The macro function is defined using the #define directive. Whereas the inline function is defined by the inline keyword.
The code segment of a macro function is not type-checked, so it can lead to unexpected behavior if not used carefully. The code segment of an inline function is type-checked and the compiler ensures that the code is executed in a type-safe manner.
Macro functions are usually faster than inline functions as they are substituted during the preprocessing stage itself. Inline functions are slower than macro functions as the compiler needs to perform additional checks and optimizations during the compilation stage.
Macro functions can be used to perform simple text replacements or to define constants. Inline functions are used to reduce the function call overhead and improve performance by avoiding stack frame creation and destruction.
The arguments are evaluated every time whenever the macro is used in the program While in inline the argument are evaluated only once
Macro is also used in competitive programming While inline is not used in a competitive program
Macro is terminated by a new line While inline is terminated by the curly brace at the end
Example: #define MAX(x,y) ((x) > (y) ? (x) : (y)) Example: inline int max(int x, int y) { return x > y ? x : y; }

So these are the main difference between macro and inline functions.

Conclusion
In conclusion, Macros and Inline Functions are both powerful tools in the developer’s arsenal, serving different purposes in code optimization and performance improvement. Macros are preprocessor directives that perform textual substitution, offering efficiency but with limitations concerning type safety and debugging. Inline Functions, on the other hand, are actual function calls that can provide similar performance benefits while retaining type safety and debugging capabilities. By understanding the differences between Macros and Inline Functions, developers can make informed decisions and strike the right balance between performance and maintainability, leading to efficient and maintainable codebases.

Here are some FAQs:

Q1. What is the difference between inline and macro functions?
Ans: The main difference between inline and macro functions is that inline functions are parsed by the compiler, whereas macros in a program are expanded by the preprocessor. The keyword "inline" is used to define an inline function, whereas "#define" is used to define a macro.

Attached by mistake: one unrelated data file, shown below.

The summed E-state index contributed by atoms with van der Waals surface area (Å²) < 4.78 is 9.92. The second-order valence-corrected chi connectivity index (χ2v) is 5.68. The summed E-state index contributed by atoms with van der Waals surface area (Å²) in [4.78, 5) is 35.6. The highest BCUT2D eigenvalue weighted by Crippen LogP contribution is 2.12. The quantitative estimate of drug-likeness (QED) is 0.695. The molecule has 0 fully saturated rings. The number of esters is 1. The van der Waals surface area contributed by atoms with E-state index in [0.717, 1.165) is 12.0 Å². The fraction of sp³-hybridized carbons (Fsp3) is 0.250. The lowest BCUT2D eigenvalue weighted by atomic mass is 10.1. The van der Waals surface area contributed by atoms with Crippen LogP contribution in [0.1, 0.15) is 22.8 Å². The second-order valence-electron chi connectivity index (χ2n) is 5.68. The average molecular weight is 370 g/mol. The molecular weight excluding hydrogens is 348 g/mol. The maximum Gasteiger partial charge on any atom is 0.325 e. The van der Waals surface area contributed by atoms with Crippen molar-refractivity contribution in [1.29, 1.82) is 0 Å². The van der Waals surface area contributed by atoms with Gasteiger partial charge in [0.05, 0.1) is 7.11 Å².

Q2. When should I use inline functions?
Ans: Inline functions are commonly used when the function definitions are short and the functions are called multiple times in a program. Using inline functions saves time by transferring program control from the calling function to the definition of the called function.

Q3. When should I use macro functions?
Ans: Macros are used for short operations and to avoid the overhead of function calls. It can be used if a short operation is repeated in a program. When the same block of code must be executed multiple times, function-like macros can be helpful.

Q4. Can inline and macro functions be used together?
Ans: Yes, inline and macro functions can be used together in C++ programs.

5. When should I use Inline Functions over Macros?
Use Inline Functions when you need the benefits of function call optimization without sacrificing type safety and debugging capabilities. Inline Functions are suitable for more complex logic and situations where code readability and maintainability are important considerations.

6. Can I use Macros and Inline Functions together?
Yes, you can use Macros and Inline Functions together in your codebase. Macros are typically used for simple operations, while Inline Functions can handle more complex tasks, allowing you to strike a balance between performance and maintainability.